James Mozley’s Critique of Newman’s Theory of Development

James Mozley (1813-1878) was a contemporary of John Henry Newman, and, as a fellow member of the Oxford Movement, he sharply criticized Newman’s move to Catholicism and said that he himself (Mozley) could no more follow Newman to Rome than he could fly. Mozley wrote The Theory of Development: A Criticism of Dr. Newman’s Essay on the Development of Christian Doctrine. I haven’t gotten far into it yet, but already it is resonating deeply with me as both an account of the historical progression of the Christian Faith and a critique of John Henry Newman’s theory of development. I may write some more about it as I keep reading, but for now let me commend to you Mozley’s extended argument in the opening pages concerning the “exaggerative” form of corruption. You should read the whole argument for context’s sake, but his summary of it well captures my own view of the problem with Roman Catholic papalism – that is, it is not so much based on bad principles as it is a very exaggerated and immoderate corruption of good principles.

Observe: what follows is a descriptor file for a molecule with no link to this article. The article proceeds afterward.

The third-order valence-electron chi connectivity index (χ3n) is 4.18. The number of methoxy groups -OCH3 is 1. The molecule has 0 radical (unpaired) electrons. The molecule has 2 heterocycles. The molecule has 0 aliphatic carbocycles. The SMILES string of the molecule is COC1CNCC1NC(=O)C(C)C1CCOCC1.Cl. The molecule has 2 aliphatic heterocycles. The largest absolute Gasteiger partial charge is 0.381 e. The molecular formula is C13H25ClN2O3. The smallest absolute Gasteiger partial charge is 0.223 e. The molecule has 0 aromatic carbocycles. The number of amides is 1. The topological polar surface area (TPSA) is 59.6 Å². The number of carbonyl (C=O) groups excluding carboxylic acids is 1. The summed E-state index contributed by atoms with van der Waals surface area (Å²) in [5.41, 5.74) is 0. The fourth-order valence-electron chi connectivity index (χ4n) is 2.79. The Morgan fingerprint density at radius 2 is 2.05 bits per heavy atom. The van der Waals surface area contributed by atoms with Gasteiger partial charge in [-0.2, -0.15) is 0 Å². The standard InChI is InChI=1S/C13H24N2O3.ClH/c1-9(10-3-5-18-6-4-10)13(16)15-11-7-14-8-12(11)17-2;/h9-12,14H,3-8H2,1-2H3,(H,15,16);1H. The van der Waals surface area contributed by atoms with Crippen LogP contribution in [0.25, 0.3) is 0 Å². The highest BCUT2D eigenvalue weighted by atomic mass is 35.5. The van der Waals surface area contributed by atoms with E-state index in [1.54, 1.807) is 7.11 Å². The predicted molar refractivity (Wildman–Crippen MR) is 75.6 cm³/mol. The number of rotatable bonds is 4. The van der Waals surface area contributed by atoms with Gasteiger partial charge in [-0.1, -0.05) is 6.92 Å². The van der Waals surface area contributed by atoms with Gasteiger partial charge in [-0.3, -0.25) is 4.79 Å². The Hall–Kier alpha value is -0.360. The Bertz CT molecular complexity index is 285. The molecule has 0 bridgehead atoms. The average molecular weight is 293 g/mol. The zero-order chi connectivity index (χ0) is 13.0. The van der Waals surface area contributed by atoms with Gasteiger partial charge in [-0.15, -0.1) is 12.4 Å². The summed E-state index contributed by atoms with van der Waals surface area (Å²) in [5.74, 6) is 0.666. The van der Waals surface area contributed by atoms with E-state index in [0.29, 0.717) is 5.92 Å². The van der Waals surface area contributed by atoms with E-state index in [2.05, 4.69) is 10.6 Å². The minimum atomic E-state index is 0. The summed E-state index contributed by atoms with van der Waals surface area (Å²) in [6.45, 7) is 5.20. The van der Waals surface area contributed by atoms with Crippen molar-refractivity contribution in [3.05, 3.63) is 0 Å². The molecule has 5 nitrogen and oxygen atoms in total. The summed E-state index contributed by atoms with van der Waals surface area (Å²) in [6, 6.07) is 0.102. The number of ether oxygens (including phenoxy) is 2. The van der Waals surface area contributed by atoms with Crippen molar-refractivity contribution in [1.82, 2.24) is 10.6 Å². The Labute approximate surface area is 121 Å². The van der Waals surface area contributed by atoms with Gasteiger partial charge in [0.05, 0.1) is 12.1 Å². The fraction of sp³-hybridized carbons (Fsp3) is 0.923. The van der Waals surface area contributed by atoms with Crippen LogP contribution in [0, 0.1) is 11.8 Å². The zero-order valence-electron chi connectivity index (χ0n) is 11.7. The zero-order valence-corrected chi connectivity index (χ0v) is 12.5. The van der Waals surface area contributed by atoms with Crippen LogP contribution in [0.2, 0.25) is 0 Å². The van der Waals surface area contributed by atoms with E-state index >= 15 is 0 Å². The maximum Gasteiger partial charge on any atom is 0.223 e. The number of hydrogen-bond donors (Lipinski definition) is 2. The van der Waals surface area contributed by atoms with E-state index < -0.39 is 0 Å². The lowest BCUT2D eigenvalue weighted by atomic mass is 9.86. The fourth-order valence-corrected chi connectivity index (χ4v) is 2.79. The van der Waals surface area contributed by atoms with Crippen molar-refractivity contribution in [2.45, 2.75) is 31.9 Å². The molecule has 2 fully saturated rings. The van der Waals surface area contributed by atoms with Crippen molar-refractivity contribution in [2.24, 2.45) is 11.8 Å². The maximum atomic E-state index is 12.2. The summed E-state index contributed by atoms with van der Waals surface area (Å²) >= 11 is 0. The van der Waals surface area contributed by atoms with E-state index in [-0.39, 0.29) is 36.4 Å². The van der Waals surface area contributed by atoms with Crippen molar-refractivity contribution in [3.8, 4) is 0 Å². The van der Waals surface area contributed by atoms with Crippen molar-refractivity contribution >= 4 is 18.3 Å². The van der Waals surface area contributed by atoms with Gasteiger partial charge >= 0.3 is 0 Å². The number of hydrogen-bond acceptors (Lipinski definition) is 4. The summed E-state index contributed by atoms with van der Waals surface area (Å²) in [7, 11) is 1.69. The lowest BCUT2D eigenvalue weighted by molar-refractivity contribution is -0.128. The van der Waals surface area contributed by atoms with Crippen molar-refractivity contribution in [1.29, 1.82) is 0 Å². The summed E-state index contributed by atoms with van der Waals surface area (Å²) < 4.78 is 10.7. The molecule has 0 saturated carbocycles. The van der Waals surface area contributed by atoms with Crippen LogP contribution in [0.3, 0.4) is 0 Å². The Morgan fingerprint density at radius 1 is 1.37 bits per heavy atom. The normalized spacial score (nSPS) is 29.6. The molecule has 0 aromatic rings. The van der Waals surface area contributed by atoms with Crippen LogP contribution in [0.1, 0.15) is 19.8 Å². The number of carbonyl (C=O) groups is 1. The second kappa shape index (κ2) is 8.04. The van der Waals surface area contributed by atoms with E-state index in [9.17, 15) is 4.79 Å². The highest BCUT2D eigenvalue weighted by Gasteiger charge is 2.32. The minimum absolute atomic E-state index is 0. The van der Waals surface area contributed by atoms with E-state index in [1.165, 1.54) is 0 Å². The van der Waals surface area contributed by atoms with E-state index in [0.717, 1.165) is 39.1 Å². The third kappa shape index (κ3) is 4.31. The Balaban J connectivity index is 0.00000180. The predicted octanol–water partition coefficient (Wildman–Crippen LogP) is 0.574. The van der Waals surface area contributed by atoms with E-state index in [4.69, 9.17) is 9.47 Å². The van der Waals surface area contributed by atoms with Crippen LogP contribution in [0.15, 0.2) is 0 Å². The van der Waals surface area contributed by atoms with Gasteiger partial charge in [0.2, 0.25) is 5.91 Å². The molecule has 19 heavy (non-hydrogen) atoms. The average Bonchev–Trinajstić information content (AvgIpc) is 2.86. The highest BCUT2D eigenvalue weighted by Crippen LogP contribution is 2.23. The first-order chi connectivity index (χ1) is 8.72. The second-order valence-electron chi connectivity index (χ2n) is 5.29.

An important point Mozley makes in this regard is that the basic problem with Newman’s theory is not the particular examples he adduces to support it, but the very assumptions of his understanding of development. As in morality, philosophy, poetry, and other areas of human endeavor, Mozley contends that Newman’s principles and expectations of the historical record are immoderate and, thus, as proofs for the papalist system, they well illustrate the universally recognized problem of exaggerative corruption. An interesting point, especially in light of the enormous amount of work that exists concerning the orthodoxy and conservatism of Medieval theories of resistance to absolute kingships.

HT: Fides Quaerens Intellectum

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